One of the unwritten rules of political combat is that you don’t use certain people to say certain kinds of things. Sharp, partisan attacks of dubious merit are normal left to communications professionals. A candidate needs somebody to say this stuff just to get the quotes in circulation, and everybody understands that spokespeople are just out their representing your client. By contrast, a candidate also wants to have some credible experts in his orbit who can certify to the soundness of his policy plans. A person in that role will normally engage in some political activities, but he or she is also expected to treat his credibility as a precious resource to be expended on serious dispute, not frittered away in goofy partisan stunts.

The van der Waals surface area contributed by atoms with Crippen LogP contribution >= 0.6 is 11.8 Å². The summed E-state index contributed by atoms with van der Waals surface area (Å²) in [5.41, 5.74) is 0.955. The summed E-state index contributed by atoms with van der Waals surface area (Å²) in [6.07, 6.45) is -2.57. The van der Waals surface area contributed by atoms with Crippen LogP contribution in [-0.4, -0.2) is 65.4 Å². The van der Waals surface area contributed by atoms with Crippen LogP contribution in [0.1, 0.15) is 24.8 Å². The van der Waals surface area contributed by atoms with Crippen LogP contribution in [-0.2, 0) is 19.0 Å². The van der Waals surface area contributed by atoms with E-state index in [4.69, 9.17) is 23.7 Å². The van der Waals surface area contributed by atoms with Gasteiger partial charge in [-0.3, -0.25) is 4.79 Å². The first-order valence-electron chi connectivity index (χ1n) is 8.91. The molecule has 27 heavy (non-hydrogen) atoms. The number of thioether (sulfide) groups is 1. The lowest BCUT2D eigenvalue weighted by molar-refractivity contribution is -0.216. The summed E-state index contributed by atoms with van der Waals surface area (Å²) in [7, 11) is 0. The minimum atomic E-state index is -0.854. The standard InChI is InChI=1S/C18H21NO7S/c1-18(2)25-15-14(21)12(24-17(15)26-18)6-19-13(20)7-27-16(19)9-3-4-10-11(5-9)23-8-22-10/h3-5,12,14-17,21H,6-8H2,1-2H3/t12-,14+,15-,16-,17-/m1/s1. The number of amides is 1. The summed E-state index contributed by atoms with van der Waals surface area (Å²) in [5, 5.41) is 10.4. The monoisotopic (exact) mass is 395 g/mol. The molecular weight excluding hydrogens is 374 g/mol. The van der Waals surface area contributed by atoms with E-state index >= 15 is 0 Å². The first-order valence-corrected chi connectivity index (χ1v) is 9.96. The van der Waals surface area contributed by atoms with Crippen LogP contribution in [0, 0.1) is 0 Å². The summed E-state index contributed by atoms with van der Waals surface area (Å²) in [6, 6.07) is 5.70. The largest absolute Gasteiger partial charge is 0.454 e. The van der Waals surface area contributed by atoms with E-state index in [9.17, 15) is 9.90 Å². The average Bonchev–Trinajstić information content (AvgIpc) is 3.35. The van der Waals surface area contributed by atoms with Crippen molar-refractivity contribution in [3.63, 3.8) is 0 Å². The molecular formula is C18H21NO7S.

When Doug Holtz-Eakin started out this campaign, he was definitely in the second category. Most people thought that he’d done a serious, professional job as head of the Congressional Budget Office and when he went to work for John McCain it was certainly everyone’s understanding that this would be his role. And he started out doing things like a long, substantive exchange with Grist about McCain’s climate plans.
But now he’s doing stuff like this that’s clearly the job of a flack, not a policy adviser:
“Now we know that the slogans ‘change you can believe in’ and ‘change we need’ are code words for Barack Obama’s ultimate goal: ‘redistributive change,'” said McCain advisor Doug Holtz-Eakin. “No wonder he wants to appoint judges that legislate from the bench – as insurance in case a unified Democratic government under his control fails to meet his basic goal: taking money away from people who work for it and giving it to people who Barack Obama believes deserve it. Europeans call it socialism, Americans call it welfare, and Barack Obama calls it change.”
It’s a strange development.